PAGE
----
If you don't believe me or need more facts about the inequity- or just want cold, hard facts for those in disbelief, here’s more:
Important facts to note from Queers for Economic Justice's report “Tidal Wave: LGBT Poverty and Hardship in a time of Economic Crisis:
- White gay men in same-sex couples have poverty rates of 2.7%, compared to 4.5% of Asian or Pacific Islander, 14.4% of black and 19.1% of Native American gay men. While just under 6% (5.7%) of non-Hispanic lesbians are poor, that rate is more than tripled (19.1%) for Hispanic lesbians in couples.
- African Americans in same sex couples have significantly higher poverty rates than black heterosexual couples and are roughly three times higher than those of white people in same-sex couples. Poverty in LGB communities is raced.
- Home ownership rate of black individuals in same-sex couples raising children is 20 percent compared to 63 percent of those in different-sex marriages raising children.
- 12 percent of Black LGBT people in the survey had a household income of less than $15,000.
- In San Francisco, about 10% of Asian same-sex households earned less than $25,000; there was not a large difference between what lesbian and gay male households earned
- Large percentages of the transgender population are unemployed and have incomes far below the national average. While no detailed wage and income analyses of the transgender population have been conducted to date, convenience samples of the transgender population find that 6%-60% of respondents report being unemployed, and 22-64% of the employed population earnsless than $25,000 per year.
- 59% of transgender survey respondents were clearly living in poverty, with the actual number estimated at closer to 65%.When the official unemployment rate in San Francisco stood at 4.7%, more than 35% of the trans community in the city was unemployed.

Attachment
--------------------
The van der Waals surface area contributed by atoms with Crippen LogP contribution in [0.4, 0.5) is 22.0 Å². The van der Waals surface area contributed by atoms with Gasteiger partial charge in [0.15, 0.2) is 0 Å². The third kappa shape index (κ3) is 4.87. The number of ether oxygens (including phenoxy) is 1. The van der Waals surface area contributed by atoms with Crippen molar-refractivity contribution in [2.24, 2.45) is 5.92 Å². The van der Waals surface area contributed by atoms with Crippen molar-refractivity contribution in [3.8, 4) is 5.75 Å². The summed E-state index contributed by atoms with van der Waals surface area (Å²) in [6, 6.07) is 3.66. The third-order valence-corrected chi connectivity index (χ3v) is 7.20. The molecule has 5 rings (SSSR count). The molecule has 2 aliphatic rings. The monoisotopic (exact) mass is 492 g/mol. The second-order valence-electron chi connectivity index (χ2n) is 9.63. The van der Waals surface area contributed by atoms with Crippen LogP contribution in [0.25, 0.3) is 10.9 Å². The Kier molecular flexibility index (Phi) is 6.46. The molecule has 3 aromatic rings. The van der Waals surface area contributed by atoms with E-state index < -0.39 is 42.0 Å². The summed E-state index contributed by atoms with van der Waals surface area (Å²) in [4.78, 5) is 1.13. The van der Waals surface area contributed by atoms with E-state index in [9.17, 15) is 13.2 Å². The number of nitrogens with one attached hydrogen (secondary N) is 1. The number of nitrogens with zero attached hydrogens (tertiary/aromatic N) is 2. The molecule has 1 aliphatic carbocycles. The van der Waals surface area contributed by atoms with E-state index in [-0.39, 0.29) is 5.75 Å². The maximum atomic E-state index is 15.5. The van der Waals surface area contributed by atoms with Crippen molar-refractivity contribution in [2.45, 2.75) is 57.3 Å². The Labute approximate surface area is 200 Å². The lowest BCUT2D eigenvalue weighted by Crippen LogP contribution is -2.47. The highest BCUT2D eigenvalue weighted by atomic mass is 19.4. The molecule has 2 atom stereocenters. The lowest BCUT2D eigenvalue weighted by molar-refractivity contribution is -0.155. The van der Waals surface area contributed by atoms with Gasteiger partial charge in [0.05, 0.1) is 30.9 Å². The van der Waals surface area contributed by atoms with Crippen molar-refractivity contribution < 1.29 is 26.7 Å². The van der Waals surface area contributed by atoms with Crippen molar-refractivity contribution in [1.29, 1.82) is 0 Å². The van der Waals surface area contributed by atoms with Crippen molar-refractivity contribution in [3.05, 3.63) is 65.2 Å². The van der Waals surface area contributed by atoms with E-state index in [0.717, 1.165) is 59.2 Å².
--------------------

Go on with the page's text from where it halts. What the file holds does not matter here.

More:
- Nearly 60% of respondents to a Good Jobs NOW! survey earned under $15,300 annually and only 8% earned over $45,900. 40% did not have a bank account of any kind. Only 25% were working full-time. 16% were working part-time, and nearly 9% had no source of income. Over 57% reported experiencing employment discrimination.
- In a survey of 165 low-income LGBT adults in New York, 35% reported living in homeless shelters, 7% on the street/subways, 3% in SROs (Single Room Occupancies) and 26% with friends/relatives or in temporary living situations
For the full report you can go here.
Sometimes queer folks of color, in order to feel we can be ourselves or to feel comfortable in a work environment, have to accept less pay. Maybe because we’re at a non-profit or just starting out working for ourselves. If we are doing anything in the arts and expecting support from our community- that’s tough to get sometimes because
a) our community doesn’t necessarily have the most capital and b) there’s are a lot of internalized -isms that go on (i.e. “shade”) that might keep our projects from getting off the ground for some time. Newcomers usually lack an extensive network of support that queer "veterans" have established.
If we're going to thrive and not just survive we've got to support each other and continue to build sustainable communities. We've got to create our own jobs and employ ourselves and our community members. We've got to call out these dynamics and hold folks with positional power accountable for their erroneous expectations, ideas, and actions. We've got to address our own internalized oppression and support each other as a community in doing this healing work. We have to continue to wake up and not continue to expect this broken system to be fixed solely by the government. Though it'd be great if they'd acknowledge (and actually do something about the fact) that a lot of us don't earn a living wage and have a poor quality of life because of it. Working ourselves into the ground for less and less pay is obviously not the answer. We've got to continue to be creative with our solutions and we can't let people continue to pretend as if the system is going to change with the "usual" people using the same ineffective tactics and promoting the interests and working for the interests of a very privileged few.